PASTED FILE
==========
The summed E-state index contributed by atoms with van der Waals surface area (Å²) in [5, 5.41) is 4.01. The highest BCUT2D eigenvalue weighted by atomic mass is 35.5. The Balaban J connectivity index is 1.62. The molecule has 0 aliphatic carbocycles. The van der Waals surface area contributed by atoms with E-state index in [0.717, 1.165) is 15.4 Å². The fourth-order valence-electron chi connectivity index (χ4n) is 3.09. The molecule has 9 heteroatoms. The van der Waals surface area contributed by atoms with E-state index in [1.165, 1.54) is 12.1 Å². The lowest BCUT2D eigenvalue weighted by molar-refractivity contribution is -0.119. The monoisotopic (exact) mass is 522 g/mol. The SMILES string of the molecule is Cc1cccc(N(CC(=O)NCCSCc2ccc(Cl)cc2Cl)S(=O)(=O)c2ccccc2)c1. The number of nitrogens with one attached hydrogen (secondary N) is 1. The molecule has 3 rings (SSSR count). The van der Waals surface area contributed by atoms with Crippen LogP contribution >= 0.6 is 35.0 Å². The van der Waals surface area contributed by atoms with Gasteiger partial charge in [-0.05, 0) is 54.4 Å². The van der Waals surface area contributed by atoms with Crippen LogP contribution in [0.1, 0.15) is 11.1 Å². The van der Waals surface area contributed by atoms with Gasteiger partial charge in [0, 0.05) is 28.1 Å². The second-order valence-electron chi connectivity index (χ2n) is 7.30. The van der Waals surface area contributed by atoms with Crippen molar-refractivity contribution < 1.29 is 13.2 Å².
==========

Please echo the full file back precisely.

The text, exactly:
The summed E-state index contributed by atoms with van der Waals surface area (Å²) in [5, 5.41) is 4.01. The highest BCUT2D eigenvalue weighted by atomic mass is 35.5. The Balaban J connectivity index is 1.62. The molecule has 0 aliphatic carbocycles. The van der Waals surface area contributed by atoms with E-state index in [0.717, 1.165) is 15.4 Å². The fourth-order valence-electron chi connectivity index (χ4n) is 3.09. The molecule has 9 heteroatoms. The van der Waals surface area contributed by atoms with E-state index in [1.165, 1.54) is 12.1 Å². The lowest BCUT2D eigenvalue weighted by molar-refractivity contribution is -0.119. The monoisotopic (exact) mass is 522 g/mol. The SMILES string of the molecule is Cc1cccc(N(CC(=O)NCCSCc2ccc(Cl)cc2Cl)S(=O)(=O)c2ccccc2)c1. The number of nitrogens with one attached hydrogen (secondary N) is 1. The molecule has 3 rings (SSSR count). The van der Waals surface area contributed by atoms with Crippen LogP contribution >= 0.6 is 35.0 Å². The van der Waals surface area contributed by atoms with Gasteiger partial charge in [-0.05, 0) is 54.4 Å². The van der Waals surface area contributed by atoms with Crippen LogP contribution in [0.1, 0.15) is 11.1 Å². The van der Waals surface area contributed by atoms with Gasteiger partial charge in [0, 0.05) is 28.1 Å². The second-order valence-electron chi connectivity index (χ2n) is 7.30. The van der Waals surface area contributed by atoms with Crippen molar-refractivity contribution < 1.29 is 13.2 Å².